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The lyrics of Jingle Bell Rock goes:

Jingle bell, jingle bell, jingle bell rock
Jingle bells swing and jingle bells ring...

I wonder why the 'bell' in 'Jingle bell rock' is singular yet it's 'rock' and not 'rocks'.

And then why is 'Jingle bells swing' not 'Jingle bell ring' or 'Jingle bell rings'?

Any reason why are the singularity and plurality inconsistent?

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  • They're poets they've got especially no reason/grammar to write ◠‿◕.
    – lee
    Dec 19, 2020 at 9:43

2 Answers 2

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Jingle-bell is a compound noun, it can be plural or singular.

In the first phrase you have a noun "rock" being modified by an adjunct noun "jingle-bell". "Jingle-bell rock" isn't a sentence, nor is it a clause, as there is no verb. It is a headline meaning "This is 'jingle-bell' rock(-and-roll)"

The second line then uses "subject verb" sentences, with plural subject "jingle-bells" and a verb in simple present "ring".

We tend to use singular for noun adjuncts, for example, "chicken soup" not "chickens soup".

Here is a song by me

Chicken soup, chicken soup
Chickens go in the pot
For my chicken soup.

My chicken runs away
From me today
'Cos I want some chicken soup!

That isn't a great song... but notice that "chicken soup" is a singular noun-noun phrase, not a "subject verb" clause. But "Chickens go" and "my chicken runs" are both examples of "subject-verb". This is the same as "jingle-bell rock"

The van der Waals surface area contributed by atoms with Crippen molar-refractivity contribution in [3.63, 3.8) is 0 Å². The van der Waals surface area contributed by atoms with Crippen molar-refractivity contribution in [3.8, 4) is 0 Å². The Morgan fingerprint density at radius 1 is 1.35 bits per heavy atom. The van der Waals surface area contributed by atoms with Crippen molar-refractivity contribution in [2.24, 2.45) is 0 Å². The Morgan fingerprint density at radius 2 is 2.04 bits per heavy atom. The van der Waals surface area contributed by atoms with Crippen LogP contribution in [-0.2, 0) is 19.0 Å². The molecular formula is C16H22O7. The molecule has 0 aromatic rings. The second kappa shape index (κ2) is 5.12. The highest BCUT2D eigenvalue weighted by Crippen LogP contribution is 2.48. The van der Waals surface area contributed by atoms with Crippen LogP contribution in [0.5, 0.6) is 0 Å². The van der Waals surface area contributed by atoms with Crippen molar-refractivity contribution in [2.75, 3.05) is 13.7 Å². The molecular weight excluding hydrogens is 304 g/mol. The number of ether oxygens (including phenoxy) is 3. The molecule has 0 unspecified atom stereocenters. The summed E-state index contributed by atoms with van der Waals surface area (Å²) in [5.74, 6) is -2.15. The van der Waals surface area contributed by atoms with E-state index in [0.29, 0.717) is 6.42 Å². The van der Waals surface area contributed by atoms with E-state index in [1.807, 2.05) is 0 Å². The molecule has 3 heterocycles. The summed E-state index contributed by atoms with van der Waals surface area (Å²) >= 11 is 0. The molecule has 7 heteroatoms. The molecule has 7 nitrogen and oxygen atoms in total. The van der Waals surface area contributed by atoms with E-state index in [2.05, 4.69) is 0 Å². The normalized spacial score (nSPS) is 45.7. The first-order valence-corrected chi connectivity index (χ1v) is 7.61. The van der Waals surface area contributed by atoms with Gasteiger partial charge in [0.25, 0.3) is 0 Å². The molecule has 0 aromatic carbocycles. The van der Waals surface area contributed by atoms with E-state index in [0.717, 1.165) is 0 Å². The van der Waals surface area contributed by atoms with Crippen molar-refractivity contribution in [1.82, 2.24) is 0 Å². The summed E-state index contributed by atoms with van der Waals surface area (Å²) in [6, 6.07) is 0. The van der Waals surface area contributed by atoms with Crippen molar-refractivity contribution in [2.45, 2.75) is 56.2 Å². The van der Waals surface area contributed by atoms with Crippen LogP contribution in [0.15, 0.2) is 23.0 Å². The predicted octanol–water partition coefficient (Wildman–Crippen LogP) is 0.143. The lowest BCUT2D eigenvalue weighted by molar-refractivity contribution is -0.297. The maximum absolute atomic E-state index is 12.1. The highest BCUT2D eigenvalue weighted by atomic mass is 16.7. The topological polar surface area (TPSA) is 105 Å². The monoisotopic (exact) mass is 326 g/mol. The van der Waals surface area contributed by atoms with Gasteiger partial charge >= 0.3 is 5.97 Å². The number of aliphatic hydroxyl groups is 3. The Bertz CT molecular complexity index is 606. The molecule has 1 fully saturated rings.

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  • Nice song! Is it available on iTunes? ;-) Dec 19, 2020 at 9:40
  • 1
    Still working on the melody
    – James K
    Dec 19, 2020 at 9:41
  • You never know, it could rival Baby Shark! (doo doo ta doo-doo do) Dec 19, 2020 at 9:42
  • Thank you very much! I am both educated and entertained XD Dec 19, 2020 at 11:02
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I think you're assuming that 'rock' is synonymous with 'swing' which, in some contexts, are i.e., both can mean to sway from side to side.

However, both 'rock' and 'swing' are names for genres of music. We don't pluralise these - for example:

"I like rock music"

It means that you like lots of different music that falls under that genre.

I believe the title of the song 'Jingle Bell Rock' is a reference to rock music, based on the fact that the lyrics refer to another song 'Rock around the Clock'. It would seem that the line "jingle bell rock" is referring to the music, while the lines in which the bells (plural) 'swing' and 'ring', is a description of bells actually ringing.

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    +1: this should be the accepted answer, since it directly addresses the key point that "rock" here is a noun (the genre) rather than a verb.
    – TypeIA
    Dec 19, 2020 at 18:01
  • When you think about it in what way is rock music like stones? Unless you're talking about one of the several rock groups with stone in their names.
    – cyborg
    Dec 19, 2020 at 18:53

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